About the Author
While Zilpha Keatley Snyder was growing up, interesting stories filled her household. Both of her parents spent a lot of time relating accounts of past events in their lives, so Snyder came by her storytelling instincts early. But unlike her parents, when Zilpha had something to tell, she had, as she says, "an irresistible urge to make it worth telling. And without the rich and rather lengthy past that my parents had to draw on, I was forced to rely on the one commodity of which I had an adequate supplyimagination." Consequently, at the age of eight, Zilpha Keatley Snyder decided to become a writer.
As a student, Snyder was very proficient in reading and writing, and experienced few problems in the small country schools she attended until the end of sixth grade. But upon entering the seventh grade in the city of Ventura, she was, as she recalls, "suddenly a terrible misfit." Snyder retreated further into books and daydreams, and admits: "Book were the window from which I looked out of a rather meager and decidedly narrow room, onto a rich and wonderful universe. I loved the look and feel of them, even the smell. . . . Libraries were treasure houses. I always entered them with a slight thrill of disbelief that all their endless riches were mine for the borrowing."
Snyder attended Whittier College in Southern California, where she says she "grew physically and socially as well as intellectually." There she also met her future husband, Larry Snyder. While ultimately planning to be a writer, after graduation Snyder decided to teach school temporarily. But she found teaching to be an extremely rewarding experience and taught in the upper elementary grades for a total of nine years, three of them as a master teacher for the University of California at Berkeley. Zilpha and Larry were married in June of 1950, and went on to have three children, Melissa, Douglas, and Ben.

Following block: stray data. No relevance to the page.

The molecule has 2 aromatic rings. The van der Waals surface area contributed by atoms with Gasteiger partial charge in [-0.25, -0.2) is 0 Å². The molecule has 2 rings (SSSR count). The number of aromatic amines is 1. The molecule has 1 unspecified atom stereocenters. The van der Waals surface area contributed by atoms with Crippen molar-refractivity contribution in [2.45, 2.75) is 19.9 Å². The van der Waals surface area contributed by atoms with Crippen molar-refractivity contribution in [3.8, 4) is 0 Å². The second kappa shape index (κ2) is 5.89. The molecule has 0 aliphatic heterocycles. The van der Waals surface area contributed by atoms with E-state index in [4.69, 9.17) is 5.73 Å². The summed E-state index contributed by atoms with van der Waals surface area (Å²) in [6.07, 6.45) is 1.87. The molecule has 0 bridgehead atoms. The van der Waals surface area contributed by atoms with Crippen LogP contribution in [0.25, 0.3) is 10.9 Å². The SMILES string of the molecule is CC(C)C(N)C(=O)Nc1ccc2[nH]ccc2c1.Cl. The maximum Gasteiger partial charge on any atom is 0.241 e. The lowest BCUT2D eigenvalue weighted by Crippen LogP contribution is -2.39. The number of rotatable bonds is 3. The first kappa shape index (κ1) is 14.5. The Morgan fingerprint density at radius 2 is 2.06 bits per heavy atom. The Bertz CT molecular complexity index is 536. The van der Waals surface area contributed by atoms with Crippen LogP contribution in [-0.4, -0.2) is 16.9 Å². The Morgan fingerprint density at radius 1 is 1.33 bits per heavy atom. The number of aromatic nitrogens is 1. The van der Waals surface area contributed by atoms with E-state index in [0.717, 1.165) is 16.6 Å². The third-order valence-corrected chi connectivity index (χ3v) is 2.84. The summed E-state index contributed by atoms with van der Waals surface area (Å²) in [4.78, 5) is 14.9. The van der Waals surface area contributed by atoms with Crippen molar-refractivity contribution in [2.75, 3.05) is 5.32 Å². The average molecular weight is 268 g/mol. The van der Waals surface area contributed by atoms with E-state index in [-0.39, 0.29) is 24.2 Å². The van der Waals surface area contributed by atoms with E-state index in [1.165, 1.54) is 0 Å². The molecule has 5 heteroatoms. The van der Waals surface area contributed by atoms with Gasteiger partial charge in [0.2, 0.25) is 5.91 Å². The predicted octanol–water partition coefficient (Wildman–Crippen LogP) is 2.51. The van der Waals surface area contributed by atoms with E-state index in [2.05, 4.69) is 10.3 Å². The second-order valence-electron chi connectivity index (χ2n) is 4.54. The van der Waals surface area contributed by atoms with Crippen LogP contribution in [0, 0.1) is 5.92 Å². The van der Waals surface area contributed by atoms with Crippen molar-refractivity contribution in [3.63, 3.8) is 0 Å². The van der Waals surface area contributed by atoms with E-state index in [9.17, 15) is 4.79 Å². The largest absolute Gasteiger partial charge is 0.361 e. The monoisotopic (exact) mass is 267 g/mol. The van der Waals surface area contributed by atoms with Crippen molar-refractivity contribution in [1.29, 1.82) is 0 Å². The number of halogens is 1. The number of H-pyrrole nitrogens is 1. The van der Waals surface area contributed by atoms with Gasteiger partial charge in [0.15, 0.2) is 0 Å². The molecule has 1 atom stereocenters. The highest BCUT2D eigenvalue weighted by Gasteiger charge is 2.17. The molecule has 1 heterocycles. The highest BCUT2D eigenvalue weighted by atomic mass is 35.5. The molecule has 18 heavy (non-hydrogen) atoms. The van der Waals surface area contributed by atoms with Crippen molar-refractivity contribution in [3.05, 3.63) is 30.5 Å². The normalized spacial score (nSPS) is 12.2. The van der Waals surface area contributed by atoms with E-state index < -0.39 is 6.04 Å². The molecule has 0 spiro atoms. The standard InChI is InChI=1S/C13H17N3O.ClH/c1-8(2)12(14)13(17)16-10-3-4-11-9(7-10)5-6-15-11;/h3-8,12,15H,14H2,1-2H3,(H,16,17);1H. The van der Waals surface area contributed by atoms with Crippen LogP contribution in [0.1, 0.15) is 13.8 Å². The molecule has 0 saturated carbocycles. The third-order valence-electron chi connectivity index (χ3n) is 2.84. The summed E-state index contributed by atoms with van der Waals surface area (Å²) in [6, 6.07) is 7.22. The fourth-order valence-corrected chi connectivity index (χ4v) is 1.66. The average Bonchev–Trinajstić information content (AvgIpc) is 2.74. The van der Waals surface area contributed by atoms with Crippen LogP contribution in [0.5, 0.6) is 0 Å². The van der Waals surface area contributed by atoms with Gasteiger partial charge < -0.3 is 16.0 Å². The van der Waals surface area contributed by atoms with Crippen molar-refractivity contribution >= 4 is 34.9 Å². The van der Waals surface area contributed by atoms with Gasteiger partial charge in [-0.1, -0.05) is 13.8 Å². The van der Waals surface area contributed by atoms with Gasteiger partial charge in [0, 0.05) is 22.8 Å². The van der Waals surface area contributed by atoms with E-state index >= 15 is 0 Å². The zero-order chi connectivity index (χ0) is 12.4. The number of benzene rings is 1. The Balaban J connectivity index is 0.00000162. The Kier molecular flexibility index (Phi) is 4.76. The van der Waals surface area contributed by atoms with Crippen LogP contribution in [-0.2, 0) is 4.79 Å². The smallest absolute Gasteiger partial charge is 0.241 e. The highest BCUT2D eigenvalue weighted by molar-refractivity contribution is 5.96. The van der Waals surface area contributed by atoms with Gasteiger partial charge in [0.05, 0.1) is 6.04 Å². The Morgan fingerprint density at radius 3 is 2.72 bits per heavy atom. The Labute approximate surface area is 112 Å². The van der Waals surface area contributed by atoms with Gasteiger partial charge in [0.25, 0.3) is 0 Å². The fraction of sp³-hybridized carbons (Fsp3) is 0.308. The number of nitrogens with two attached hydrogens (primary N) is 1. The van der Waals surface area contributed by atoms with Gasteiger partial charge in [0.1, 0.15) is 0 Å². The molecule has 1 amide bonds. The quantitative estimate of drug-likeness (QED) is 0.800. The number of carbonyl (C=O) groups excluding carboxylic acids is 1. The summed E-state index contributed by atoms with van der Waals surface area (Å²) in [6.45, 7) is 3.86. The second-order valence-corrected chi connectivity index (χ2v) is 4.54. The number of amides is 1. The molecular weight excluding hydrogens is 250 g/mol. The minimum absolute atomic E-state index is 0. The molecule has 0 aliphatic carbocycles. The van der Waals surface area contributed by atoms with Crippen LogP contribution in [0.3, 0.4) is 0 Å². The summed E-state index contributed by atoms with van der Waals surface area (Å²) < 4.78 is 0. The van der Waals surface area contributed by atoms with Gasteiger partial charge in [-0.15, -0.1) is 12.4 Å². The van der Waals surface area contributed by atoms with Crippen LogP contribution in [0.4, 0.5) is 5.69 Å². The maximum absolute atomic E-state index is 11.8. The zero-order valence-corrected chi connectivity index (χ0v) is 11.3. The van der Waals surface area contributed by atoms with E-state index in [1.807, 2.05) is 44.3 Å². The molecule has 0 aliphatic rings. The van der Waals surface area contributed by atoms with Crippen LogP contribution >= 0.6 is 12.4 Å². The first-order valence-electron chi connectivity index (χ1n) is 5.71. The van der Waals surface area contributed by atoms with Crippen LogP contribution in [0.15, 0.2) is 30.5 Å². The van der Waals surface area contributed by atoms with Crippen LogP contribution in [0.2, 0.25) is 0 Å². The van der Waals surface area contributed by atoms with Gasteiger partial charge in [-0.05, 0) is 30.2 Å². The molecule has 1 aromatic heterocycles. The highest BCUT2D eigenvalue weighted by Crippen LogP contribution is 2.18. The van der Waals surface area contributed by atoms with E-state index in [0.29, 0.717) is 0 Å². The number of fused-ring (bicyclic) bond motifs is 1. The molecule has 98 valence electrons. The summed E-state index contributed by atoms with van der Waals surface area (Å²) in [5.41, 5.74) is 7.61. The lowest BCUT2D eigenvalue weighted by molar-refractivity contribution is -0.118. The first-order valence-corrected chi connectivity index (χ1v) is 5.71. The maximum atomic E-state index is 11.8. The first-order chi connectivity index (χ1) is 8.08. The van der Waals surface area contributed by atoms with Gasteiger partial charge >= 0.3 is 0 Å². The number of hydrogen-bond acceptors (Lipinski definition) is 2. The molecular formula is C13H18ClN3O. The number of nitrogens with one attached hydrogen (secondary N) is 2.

In the early sixties, when all of her children were finally in school, Snyder began to think about writing again. "Writing for children hadn't occurred to me when I was younger, but nine years of teaching in the upper elementary grades had given me a deep appreciation of the gifts and graces that are specific to individuals with ten or eleven years of experience as human begins. Remembering a dream I'd had when I was twelve years old, about some strange and wonderful horses, I sat down and began to write."
Season of Ponies, Zilpha Keatley Snyder's first book, was published in 1964. Her most recent novel, Gib Rides Home, follows an orphan boy who shows strength and courage as he endures harsh treatment during his five years at the orphanage before he finds a family of his own. Gib's story is a tribute to the memory of Snyder's father who grew up in an orphanage in Oklahoma.
Zilpha Keatley Snyder's three Newbery Honor books are: The Egypt Game, The Headless Cupid, and The Witches of Worm. Other books for Bantam Doubleday Dell are The Trespassers, an American Bookseller Pick of the List; Cat Running, a School Library Journal Best Book of the Year and winner of the 1995 John and Patricia Beatty Award; and her newest work, The Gypsy Game, companion to The Egypt Game.
Zilpha Keatley Snyder currently lives in Mill Valley, a small town near San Francisco. In her spare time, she loves reading and traveling, and of course, writing, which besides being her occupation has always been her favorite hobby.
Read an Excerpt
"Not very much I guess. Why?"
That was the first thing Melanie said when April asked her if she
knew anything about Gypsies. April didn't answer. A minute or so later
Melanie waved her hand in front of April's eyes and said, "Hey, anybody
home? Come back to earth." Still no answer. April just went on staring
into space. . . .
So when it took a long time for April to say why she asked the Gypsy
question, it didn't surprise Melanie all that much. She knew that
when April's blue eyes got that spacey look it usually meant that
she was on to something new and exciting, and if you waited long enough,
you were sure to hear all about it. So Melanie waited. While she waited,
she had time to sit up, scratch the mosquito bite on her ankle, make
a face at herself in the mirror on April's dressing table, and flop
back down again.
Finally April sighed and said, "Oh, I don't know. It's just what you
said about it not being the same. Going back and doing the same things
over and over. You know, all that Egyptian stuff. And just the other
day I was reading this magazine that had all this great stuff about
Gypsies. I was just thinking how maybe we could. . ." She sat up,
shoved back a straggle of blond hair, grinned at Melanie, and went
on, "I was thinking that maybe we could try being Gypsies for a change."